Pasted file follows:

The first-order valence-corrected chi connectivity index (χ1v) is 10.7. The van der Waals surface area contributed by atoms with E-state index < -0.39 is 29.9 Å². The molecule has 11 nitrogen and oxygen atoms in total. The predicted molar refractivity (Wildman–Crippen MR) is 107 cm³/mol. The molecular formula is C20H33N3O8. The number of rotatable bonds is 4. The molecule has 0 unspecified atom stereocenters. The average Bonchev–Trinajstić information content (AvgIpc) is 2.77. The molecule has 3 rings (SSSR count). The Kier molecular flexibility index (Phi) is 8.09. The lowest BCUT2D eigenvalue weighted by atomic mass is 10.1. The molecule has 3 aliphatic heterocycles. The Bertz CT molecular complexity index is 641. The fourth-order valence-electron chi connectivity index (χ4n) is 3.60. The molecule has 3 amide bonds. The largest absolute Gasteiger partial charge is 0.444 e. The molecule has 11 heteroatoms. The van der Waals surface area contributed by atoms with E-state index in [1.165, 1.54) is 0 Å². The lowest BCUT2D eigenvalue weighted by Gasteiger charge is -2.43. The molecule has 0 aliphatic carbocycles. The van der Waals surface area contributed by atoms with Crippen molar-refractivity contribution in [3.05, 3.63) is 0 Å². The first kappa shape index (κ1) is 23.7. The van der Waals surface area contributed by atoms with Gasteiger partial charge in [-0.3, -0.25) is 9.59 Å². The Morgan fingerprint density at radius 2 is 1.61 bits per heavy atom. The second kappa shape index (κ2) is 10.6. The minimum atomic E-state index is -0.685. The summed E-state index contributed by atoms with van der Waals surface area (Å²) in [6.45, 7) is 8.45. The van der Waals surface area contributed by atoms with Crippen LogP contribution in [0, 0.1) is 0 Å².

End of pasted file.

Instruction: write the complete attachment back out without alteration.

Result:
The first-order valence-corrected chi connectivity index (χ1v) is 10.7. The van der Waals surface area contributed by atoms with E-state index < -0.39 is 29.9 Å². The molecule has 11 nitrogen and oxygen atoms in total. The predicted molar refractivity (Wildman–Crippen MR) is 107 cm³/mol. The molecular formula is C20H33N3O8. The number of rotatable bonds is 4. The molecule has 0 unspecified atom stereocenters. The average Bonchev–Trinajstić information content (AvgIpc) is 2.77. The molecule has 3 rings (SSSR count). The Kier molecular flexibility index (Phi) is 8.09. The lowest BCUT2D eigenvalue weighted by atomic mass is 10.1. The molecule has 3 aliphatic heterocycles. The Bertz CT molecular complexity index is 641. The fourth-order valence-electron chi connectivity index (χ4n) is 3.60. The molecule has 3 amide bonds. The largest absolute Gasteiger partial charge is 0.444 e. The molecule has 11 heteroatoms. The van der Waals surface area contributed by atoms with E-state index in [1.165, 1.54) is 0 Å². The lowest BCUT2D eigenvalue weighted by Gasteiger charge is -2.43. The molecule has 0 aliphatic carbocycles. The van der Waals surface area contributed by atoms with Crippen molar-refractivity contribution in [3.05, 3.63) is 0 Å². The first kappa shape index (κ1) is 23.7. The van der Waals surface area contributed by atoms with Gasteiger partial charge in [-0.3, -0.25) is 9.59 Å². The Morgan fingerprint density at radius 2 is 1.61 bits per heavy atom. The second kappa shape index (κ2) is 10.6. The minimum atomic E-state index is -0.685. The summed E-state index contributed by atoms with van der Waals surface area (Å²) in [6.45, 7) is 8.45. The van der Waals surface area contributed by atoms with Crippen LogP contribution in [0, 0.1) is 0 Å².